I also looked at the ways in which artists, illustrators and printmakers have depicted different parts of Cambridge. Building on research for OCA Illustration 2 (see Post on Cambridge Inspiration) I did a second Pinterest Board on Printmakers in Cambridge including:
Developing the image
All of these ideas point to many possibilities for future exploration. But I decided to go with my original idea of the traditional architecture and etching – partly also because it meant I could take advantage of an etching workshop with David Borrington at Curwen Study Centre to explore different types of mark-making with different etching techniques. And extend my skills – as I had not done etching before.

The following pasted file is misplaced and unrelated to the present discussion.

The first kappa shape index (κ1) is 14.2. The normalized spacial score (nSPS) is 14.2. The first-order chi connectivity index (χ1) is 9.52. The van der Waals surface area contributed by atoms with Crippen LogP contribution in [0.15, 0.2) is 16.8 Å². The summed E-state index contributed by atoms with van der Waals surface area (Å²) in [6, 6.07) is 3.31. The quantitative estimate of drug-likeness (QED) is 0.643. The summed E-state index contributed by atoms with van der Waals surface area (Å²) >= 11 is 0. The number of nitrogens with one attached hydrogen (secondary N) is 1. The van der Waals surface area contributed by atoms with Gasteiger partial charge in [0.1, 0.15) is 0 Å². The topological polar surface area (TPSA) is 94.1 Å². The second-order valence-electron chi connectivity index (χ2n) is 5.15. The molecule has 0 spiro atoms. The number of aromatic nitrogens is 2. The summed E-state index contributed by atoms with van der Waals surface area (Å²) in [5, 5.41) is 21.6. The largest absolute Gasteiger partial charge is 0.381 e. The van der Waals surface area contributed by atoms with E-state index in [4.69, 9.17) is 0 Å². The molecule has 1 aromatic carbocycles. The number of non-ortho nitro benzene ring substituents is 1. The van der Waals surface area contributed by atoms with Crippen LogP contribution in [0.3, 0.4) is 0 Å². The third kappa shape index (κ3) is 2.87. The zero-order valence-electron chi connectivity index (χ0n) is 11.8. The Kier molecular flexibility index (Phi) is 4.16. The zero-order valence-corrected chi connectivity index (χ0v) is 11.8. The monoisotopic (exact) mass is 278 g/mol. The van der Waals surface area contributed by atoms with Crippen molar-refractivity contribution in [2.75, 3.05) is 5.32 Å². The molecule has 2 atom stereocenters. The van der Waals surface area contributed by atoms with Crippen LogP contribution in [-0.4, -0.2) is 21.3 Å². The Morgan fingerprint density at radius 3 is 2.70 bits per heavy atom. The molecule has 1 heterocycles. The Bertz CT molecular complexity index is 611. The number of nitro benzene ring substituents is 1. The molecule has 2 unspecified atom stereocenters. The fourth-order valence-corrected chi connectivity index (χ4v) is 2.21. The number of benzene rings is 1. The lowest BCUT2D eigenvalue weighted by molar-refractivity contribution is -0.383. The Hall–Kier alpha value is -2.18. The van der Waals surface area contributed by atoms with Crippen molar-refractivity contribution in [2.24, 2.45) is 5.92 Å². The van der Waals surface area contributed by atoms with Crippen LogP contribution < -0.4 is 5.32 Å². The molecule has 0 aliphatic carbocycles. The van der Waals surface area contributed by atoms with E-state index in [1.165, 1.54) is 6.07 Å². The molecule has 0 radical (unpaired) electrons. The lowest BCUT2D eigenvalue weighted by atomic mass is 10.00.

I decided to focus on the view through to St John’s college from the Round Church corner because of the interesting contrast of architecture and styles between the 19th century? sweet shop and the Tudor-style college. I made a series of quick pencil sketches. I could have spent longer on this, but already had an image in my mind. I was also having problems drawing outside in the very cold weather and it was affecting my RSI.
I took some photos for reference.
I knew in advance the dimensions of the etching plates at the course and prepared a square sketch and tracing. I decided to just use St John’s and the Original sweetshop, but wanted to soften the frame on the right with some bare tree branches from the tree next to where I had been sitting.